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March 18, 2016: We've scoured
the Web to find the best and most compelling animal stories, videos and photos.
And it's all right here.
Just days after the announcement that SeaWorld’s most famous orca, Tilikum, is in declining health,
SeaWorld has decided to end its orca breeding program and “focus on rescue and rehabilitation of marine animals in distress,” according to a statement. “This is a first, massive step forward toward a more humane future for SeaWorld,” said Naomi Rose, marine mammal scientist at the
Animal Welfare Institute and formerly with the HSUS. “I welcome these commitments from (SeaWorld CEO)
Joel Manby. He has given SeaWorld a new lease on life.” — Read it at
Firefighters came to the rescue of two
cats when high flood waters in Sacramento, Calif. trapped them in trees half-submerged in the Sacramento River. Using a small boat and a ladder, the rescue workers were able to get the
cats back on dry ground. Both felines are safe and uninjured by the ordeal. — Read it at
For 11 years Mary Thorn has lived in Florida with her best friend — a 6-foot-tall, 125-pound alligator named Rambo. But the
Florida Fish and Wildlife Commission mandates a gator of his size must have 2.5 acres available to roam and is considering removing the animal from her care. Thorn, who has a permit for the animal, says Rambo is no ordinary alligator: He has a sunlight sensitivity and can’t be outdoors for an extended period of time. Thorn is looking for other options for Rambo while the case is under investigation, including getting him certified as a therapy animal. “Without him, I don't feel like even wanting to go on,” she said. — Read it at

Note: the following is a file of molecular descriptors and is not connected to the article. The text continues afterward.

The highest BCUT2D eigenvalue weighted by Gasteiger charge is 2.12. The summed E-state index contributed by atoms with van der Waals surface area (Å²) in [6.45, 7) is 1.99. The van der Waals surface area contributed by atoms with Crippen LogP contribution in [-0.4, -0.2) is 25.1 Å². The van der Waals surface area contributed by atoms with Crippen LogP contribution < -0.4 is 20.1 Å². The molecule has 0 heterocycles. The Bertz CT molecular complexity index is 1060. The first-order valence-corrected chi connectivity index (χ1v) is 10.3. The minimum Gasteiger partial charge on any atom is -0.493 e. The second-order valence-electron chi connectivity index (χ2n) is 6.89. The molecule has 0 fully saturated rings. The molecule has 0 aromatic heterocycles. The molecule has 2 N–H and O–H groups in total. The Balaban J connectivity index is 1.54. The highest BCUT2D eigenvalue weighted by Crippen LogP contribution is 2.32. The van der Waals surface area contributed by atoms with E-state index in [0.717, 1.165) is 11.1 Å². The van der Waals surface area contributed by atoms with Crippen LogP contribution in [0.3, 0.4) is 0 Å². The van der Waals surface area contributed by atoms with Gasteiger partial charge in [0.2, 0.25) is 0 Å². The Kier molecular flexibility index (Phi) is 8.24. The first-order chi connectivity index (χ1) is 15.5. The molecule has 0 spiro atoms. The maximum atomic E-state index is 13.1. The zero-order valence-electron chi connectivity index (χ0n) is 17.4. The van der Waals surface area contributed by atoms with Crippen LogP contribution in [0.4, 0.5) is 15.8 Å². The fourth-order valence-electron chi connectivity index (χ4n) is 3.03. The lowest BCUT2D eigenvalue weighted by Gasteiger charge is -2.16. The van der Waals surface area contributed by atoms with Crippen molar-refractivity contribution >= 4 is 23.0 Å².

After a New Mexico dog vomited and felt ill for a week, the dog’s owners knew something wasn’t right. They took the
dog, Honey, to a veterinarian who performed surgery and found a 6-inch-wide, 2-inch-long stuffed polar bear in Honey’s stomach. The
dog was released on Tuesday and is doing fine. "We're so happy we were able to help her out — a couple more days and she would not have made it,” according to a post on Sante Fe Humane Society’s
Facebook page. — Read it at
Fox 5 NY
Cincinnati Zoo patrons were temporarily detained indoors Wednesday as officials dealt with two polar bears who managed to escape their containment area and enter a behind-the-scenes area — though they were never actually loose in the
zoo. "The bears entered an inappropriate area but did not leave the building and the public was never at risk,” says
zoo director Thane Maynard. Necessary protocols were followed and there were no injuries to the bears, zoogoers or zookeepers. — Read it at
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